/ AFP PHOTO / AL-FURQAN MEDIA / --/AFP/Getty Images
(FILES) This image grab taken from a propaganda video released on July 5, 2014 by al-Furqan Media allegedly shows the leader of the Islamic State (IS) jihadist group, Abu Bakr al-Baghdadi, aka Caliph Ibrahim, adressing Muslim worshippers at a mosque in the militant-held northern Iraqi city of Mosul. The Russian army on June 16, 2017 said it hit Islamic State leaders in an airstrike in Syria last month and was seeking to verify whether IS chief Abu Bakr al-Baghdadi had been killed. In a statement, the army said Sukhoi warplanes carried out a 10-minute night-time strike on May 28 at a location near Raqa, where IS leaders had gathered to plan a pullout by militants from the group's stronghold. / AFP PHOTO / AL-FURQAN MEDIA / --/AFP/Getty Images
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Story highlights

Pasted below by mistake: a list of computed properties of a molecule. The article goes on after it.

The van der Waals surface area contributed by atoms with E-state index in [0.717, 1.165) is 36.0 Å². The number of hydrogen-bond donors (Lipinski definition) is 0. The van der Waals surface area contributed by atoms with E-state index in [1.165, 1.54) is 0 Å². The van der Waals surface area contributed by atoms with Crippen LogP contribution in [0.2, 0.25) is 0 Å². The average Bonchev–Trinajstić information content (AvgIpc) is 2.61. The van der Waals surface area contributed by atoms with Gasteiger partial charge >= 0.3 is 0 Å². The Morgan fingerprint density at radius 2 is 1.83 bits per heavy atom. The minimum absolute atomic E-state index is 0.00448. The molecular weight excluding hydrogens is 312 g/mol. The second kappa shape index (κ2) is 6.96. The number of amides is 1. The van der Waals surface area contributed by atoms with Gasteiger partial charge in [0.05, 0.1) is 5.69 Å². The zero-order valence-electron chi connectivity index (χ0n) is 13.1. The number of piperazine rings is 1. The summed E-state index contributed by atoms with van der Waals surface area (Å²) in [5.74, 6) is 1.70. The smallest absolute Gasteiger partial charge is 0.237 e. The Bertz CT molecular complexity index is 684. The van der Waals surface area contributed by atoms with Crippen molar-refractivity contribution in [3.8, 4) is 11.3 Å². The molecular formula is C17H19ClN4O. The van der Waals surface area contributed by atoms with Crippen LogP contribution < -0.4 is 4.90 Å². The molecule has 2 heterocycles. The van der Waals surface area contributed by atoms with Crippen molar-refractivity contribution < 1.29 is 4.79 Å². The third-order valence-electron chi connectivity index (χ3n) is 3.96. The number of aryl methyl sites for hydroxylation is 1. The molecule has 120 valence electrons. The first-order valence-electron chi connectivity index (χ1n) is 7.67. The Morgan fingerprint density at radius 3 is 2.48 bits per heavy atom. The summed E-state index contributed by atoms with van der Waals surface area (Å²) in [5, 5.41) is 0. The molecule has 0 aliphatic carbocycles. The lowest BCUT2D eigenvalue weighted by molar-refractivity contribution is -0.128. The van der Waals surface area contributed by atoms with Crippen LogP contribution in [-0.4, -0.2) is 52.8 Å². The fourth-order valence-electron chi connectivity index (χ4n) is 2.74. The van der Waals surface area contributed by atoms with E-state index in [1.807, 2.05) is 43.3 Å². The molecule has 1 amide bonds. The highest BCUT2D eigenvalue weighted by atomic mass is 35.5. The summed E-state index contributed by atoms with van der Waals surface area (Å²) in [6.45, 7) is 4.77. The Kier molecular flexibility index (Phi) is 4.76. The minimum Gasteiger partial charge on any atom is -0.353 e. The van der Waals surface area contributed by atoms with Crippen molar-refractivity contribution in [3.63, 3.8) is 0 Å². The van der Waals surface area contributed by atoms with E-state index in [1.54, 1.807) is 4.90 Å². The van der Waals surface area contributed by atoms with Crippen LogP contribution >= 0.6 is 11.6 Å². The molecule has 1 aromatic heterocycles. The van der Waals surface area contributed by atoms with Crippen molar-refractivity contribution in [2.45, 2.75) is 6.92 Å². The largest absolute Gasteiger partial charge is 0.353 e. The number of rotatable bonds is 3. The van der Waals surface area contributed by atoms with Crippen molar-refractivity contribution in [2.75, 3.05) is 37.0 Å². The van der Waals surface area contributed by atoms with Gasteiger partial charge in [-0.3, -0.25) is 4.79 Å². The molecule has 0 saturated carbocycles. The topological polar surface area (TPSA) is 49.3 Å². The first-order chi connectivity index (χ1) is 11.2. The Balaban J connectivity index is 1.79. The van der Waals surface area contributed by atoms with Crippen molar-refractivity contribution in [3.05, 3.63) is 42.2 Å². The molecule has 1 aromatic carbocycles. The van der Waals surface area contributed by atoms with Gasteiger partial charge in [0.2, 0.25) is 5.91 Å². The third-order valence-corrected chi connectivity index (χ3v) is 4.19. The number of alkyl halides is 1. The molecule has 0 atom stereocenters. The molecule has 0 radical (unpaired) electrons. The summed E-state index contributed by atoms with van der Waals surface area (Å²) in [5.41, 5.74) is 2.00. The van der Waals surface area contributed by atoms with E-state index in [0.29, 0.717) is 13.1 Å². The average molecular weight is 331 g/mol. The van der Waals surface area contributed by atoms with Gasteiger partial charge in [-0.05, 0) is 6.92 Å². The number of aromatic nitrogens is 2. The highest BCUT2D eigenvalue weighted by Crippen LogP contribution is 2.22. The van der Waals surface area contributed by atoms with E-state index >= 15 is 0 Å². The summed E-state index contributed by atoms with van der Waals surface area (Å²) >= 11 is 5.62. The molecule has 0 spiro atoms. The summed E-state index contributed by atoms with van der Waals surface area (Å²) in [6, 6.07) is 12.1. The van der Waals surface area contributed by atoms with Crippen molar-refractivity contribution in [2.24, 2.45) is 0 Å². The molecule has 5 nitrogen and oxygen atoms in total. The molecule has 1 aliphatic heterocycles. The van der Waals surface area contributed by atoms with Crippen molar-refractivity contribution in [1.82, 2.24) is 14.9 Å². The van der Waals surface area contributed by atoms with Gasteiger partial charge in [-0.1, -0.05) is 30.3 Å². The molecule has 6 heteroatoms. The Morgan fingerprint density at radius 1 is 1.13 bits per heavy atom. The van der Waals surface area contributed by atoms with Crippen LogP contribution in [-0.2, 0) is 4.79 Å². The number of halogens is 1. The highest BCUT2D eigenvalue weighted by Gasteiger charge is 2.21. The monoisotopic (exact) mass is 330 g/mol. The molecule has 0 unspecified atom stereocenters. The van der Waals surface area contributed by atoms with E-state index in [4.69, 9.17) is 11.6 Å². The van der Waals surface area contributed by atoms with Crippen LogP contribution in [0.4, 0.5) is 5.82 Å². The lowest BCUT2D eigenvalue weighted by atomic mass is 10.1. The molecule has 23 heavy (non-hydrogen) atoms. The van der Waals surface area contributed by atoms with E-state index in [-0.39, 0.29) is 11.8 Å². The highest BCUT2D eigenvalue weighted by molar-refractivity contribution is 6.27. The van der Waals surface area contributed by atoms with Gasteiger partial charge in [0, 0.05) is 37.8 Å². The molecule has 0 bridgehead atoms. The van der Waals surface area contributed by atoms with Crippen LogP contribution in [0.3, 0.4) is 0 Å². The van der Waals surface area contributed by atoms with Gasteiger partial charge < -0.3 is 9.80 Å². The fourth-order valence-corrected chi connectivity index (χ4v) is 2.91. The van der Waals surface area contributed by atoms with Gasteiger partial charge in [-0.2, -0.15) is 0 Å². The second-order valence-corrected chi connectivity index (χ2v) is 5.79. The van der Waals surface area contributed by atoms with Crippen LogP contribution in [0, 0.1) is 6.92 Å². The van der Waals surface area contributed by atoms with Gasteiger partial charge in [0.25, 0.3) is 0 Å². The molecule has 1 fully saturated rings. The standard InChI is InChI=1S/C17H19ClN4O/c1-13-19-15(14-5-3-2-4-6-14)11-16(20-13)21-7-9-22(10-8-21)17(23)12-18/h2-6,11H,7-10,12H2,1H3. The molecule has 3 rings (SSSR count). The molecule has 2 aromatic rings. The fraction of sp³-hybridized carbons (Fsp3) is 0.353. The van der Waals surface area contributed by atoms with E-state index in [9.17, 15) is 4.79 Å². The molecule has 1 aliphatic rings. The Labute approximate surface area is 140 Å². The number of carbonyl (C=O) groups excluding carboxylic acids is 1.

James Clapper said that ISIS was infiltrating refugees escaping from Iraq and Syria

Clapper warned that ISIS and its eight branches were the No. 1 terrorist threat

(CNN) —  

Top U.S. intelligence officials said Tuesday that ISIS was likely to attempt direct attacks on the U.S. in the coming year and that the group was infiltrating refugees escaping from Iraq and Syria to move across borders.

ISIS “will probably attempt to conduct additional attacks in Europe, and attempt to direct attacks on the U.S. homeland in 2016,” Lt. Gen. Vincent Stewart, director of the Defense Intelligence Agency, testified on Capitol Hill Tuesday.

Director of National Intelligence James Clapper, who was also at the Senate Armed Services Committee hearing, estimated that violent extremists were active in about 40 countries and that there currently exist more terrorist safe havens “than at any time in history.”

Clapper warned that ISIS and its eight branches were the No. 1 terrorist threat, and that it was using the refugee exodus from violence in Iraq and Syria to hide among innocent civilians in order to reach other countries.